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If it could, then you could also say that social practice is the realm where correct ideas come? If so, then Mao is correct on this point. If it could not, explain: how is objectivism neither social practice nor product of social practice?

I am attempting to see how Maoist logic and Objectivist logic interact.

This is spin-off from another question: What do correct ideas come from?

asked Dec 18 '11 at 10:17

Adeikov's gravatar image

Adeikov
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edited Dec 18 '11 at 12:58

Greg%20Perkins's gravatar image

Greg Perkins ♦♦
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Objectivism is described as a philosophy.
Objectivism is the product of the human mind, specifically Ayn Rand's mind.

As identified in the referenced thread, ideas are the product of the mind. Mao is incorrect on this point.

There is no Maoist logic vs Objectivist logic. Logic is the science which deals with principles and criteria of validity of inference and demonstration : the science of the formal principles of reasoning. One either applies logic in accordance with those principles and criteria of validity or does not.

Miss Rand identified the contradiction present in dialectic materialism. A contradiction reveals an incorrect application of the principles and criteria of validity of logic.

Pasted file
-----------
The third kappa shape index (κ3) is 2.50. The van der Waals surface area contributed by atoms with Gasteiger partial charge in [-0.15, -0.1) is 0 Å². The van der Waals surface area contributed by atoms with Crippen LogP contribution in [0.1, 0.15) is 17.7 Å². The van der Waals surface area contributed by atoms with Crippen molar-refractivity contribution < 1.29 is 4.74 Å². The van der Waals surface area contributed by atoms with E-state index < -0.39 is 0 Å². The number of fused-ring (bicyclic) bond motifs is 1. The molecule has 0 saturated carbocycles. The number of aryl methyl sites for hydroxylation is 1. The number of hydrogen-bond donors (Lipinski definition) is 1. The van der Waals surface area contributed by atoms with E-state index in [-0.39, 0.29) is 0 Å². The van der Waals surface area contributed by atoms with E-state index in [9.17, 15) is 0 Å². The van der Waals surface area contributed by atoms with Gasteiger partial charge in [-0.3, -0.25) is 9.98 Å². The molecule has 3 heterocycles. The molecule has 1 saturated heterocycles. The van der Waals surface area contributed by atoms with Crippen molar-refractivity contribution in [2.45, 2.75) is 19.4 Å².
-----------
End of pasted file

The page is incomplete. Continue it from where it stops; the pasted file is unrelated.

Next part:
“It is the doctrine which denies the existence of the rational faculty in man. It holds choice as an illusion and reason as a by-product of physical environment, nutrition and "conditioning," operating without volition, automatically and unalterably. There is a catch in that doctrine, however. Its proponents claim to have reached it by rational deduction. They urge us to take action upon it, to improve our physical environment in order to improve the by-product, our brain, and they beg us to take such action through a conscious decision of—our rational faculty. It is an embarrassing contradiction which no dialectic materialist has ever explained away."

If their doctrine denies the existence of the rational faculty in man, how do they reach this conclusion by rational deduction?
If their doctrine hold choice as an illusion, how can you urge others to choose to take action?

The Objectivist position is summarized in the final sentence of her quote: "Until it is explained, the doctrine is not worth considering or discussing.”

answered Dec 18 '11 at 11:40

dream_weaver's gravatar image

dream_weaver ♦
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edited Dec 18 '11 at 13:38

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Asked: Dec 18 '11 at 10:17

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Last updated: Dec 18 '11 at 13:38